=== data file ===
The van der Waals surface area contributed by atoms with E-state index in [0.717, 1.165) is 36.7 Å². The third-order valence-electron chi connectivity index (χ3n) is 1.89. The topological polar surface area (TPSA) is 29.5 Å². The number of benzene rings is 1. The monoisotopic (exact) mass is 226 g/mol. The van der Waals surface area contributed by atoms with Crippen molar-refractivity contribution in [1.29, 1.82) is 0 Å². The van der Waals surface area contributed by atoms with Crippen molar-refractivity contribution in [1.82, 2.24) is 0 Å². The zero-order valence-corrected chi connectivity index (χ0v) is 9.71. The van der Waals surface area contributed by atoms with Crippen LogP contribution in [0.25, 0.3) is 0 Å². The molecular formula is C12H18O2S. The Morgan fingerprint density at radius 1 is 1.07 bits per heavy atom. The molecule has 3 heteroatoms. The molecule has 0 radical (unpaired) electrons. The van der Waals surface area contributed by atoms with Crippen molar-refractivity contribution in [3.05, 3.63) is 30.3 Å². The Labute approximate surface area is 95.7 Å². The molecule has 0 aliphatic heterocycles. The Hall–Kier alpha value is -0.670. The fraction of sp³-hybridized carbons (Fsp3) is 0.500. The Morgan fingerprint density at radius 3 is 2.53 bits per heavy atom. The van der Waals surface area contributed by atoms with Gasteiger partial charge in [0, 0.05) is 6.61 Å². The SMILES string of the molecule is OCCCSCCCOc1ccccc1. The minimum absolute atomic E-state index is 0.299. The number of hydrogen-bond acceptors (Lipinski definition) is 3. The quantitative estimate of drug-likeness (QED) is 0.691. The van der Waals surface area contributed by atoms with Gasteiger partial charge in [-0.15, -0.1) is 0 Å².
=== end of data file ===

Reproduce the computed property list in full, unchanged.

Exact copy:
The van der Waals surface area contributed by atoms with E-state index in [0.717, 1.165) is 36.7 Å². The third-order valence-electron chi connectivity index (χ3n) is 1.89. The topological polar surface area (TPSA) is 29.5 Å². The number of benzene rings is 1. The monoisotopic (exact) mass is 226 g/mol. The van der Waals surface area contributed by atoms with Crippen molar-refractivity contribution in [1.29, 1.82) is 0 Å². The van der Waals surface area contributed by atoms with Crippen molar-refractivity contribution in [1.82, 2.24) is 0 Å². The zero-order valence-corrected chi connectivity index (χ0v) is 9.71. The van der Waals surface area contributed by atoms with Crippen LogP contribution in [0.25, 0.3) is 0 Å². The molecular formula is C12H18O2S. The Morgan fingerprint density at radius 1 is 1.07 bits per heavy atom. The molecule has 3 heteroatoms. The molecule has 0 radical (unpaired) electrons. The van der Waals surface area contributed by atoms with Crippen molar-refractivity contribution in [3.05, 3.63) is 30.3 Å². The Labute approximate surface area is 95.7 Å². The molecule has 0 aliphatic heterocycles. The Hall–Kier alpha value is -0.670. The fraction of sp³-hybridized carbons (Fsp3) is 0.500. The Morgan fingerprint density at radius 3 is 2.53 bits per heavy atom. The van der Waals surface area contributed by atoms with Gasteiger partial charge in [0, 0.05) is 6.61 Å². The SMILES string of the molecule is OCCCSCCCOc1ccccc1. The minimum absolute atomic E-state index is 0.299. The number of hydrogen-bond acceptors (Lipinski definition) is 3. The quantitative estimate of drug-likeness (QED) is 0.691. The van der Waals surface area contributed by atoms with Gasteiger partial charge in [-0.15, -0.1) is 0 Å².